Influence of BMI and smoking on IUI outcome with partner and donor sperm


Intrauterine insemination, smoking, BMI, prognostic factors, life style

Published online: Oct 25 2017

S. Huyghe1, A. Verest1, A. Thijssen1,2, W. Ombelet1,2

1 Ziekenhuis Oost Limburg, Genk Institute for Fertility Technology, ZOL Hospitals, Schiepse Bos 6, 3600 Genk, Belgium.
2 Faculty of Medicine and Life Sciences, Hasselt University, Martelarenlaan 42, 3500 Hasselt, Belgium.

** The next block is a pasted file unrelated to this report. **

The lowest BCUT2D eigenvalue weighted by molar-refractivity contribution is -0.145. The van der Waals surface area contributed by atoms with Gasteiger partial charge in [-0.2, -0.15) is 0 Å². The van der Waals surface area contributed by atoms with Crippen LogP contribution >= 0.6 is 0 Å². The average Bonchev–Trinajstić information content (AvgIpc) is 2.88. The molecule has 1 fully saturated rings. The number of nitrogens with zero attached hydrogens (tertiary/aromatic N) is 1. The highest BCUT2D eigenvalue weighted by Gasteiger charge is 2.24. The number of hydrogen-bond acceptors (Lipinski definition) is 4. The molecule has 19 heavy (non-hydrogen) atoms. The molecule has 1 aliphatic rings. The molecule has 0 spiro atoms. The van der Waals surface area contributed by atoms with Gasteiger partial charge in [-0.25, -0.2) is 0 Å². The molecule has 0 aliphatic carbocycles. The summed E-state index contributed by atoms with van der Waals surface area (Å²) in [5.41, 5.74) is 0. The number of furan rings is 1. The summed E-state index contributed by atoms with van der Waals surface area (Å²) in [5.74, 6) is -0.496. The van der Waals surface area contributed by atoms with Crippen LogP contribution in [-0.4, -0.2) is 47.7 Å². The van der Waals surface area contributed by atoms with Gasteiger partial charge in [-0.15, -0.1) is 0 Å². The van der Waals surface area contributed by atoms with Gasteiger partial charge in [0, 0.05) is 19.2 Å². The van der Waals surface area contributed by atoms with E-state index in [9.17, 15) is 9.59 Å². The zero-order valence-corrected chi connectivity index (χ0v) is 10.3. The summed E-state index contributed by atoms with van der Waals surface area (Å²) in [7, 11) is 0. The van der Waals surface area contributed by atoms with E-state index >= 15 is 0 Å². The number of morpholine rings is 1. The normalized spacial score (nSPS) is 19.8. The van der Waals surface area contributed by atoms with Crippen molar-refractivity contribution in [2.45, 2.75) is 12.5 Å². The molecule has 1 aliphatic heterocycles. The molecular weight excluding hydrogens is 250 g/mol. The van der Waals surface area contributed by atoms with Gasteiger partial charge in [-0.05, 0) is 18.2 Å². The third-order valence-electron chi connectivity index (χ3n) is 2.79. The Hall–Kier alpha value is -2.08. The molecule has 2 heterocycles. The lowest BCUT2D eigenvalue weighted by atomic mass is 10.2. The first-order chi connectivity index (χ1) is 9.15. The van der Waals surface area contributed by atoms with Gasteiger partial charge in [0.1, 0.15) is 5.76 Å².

There is limited literature on the influence of smoking and BMI on success rates after intrauterine insemination (IUI). As a result of a prospective cohort study we could investigate data from 1401 IUI cycles with partner semen and 1264 IUI cycles with donor semen, primary outcome being clinical pregnancy rate (CPR). Univariate statistical analysis showed significant influence of female BMI on clinical pregnancy in the partner insemination group (CPR of 6,5%, 8%, 16,3% and 9,4% for a female BMI < 20, 20-24.9, 25-29.9 and 3 30, p=0.032), while in the donor group this influence was not significant (CPR respectively 11.1% (BMI< 20), 18.5% (20-24.9), 18.0% (25-29.9) and 14.7% for BMI 3 30). Multivariate analysis through generalized estimating equations (GEE) could not confirm this significant influence of female BMI on fecundity in the partner semen group. For smoking, univariate statistical analysis revealed male smoking to be a negative influence for the clinical pregnancy rate in the partner insemination group (10.9% CPR in couples with male non-smokers versus 5.9% with male partners smoking 1-14 cig/day, p=0.017). After multivariate GEE analysis this result remained significant (p< 0,01). In the donor semen group female non-smoking or smoking less than 15 cigarettes a day turned out to be significantly associated with a higher CPR compared to women smoking more than 15 cigarettes daily (16.8% and 24.5% versus 5.6%, p=0,01). These results were also significant after multivariate GEE analysis (p= 0,047 and p= 0,02).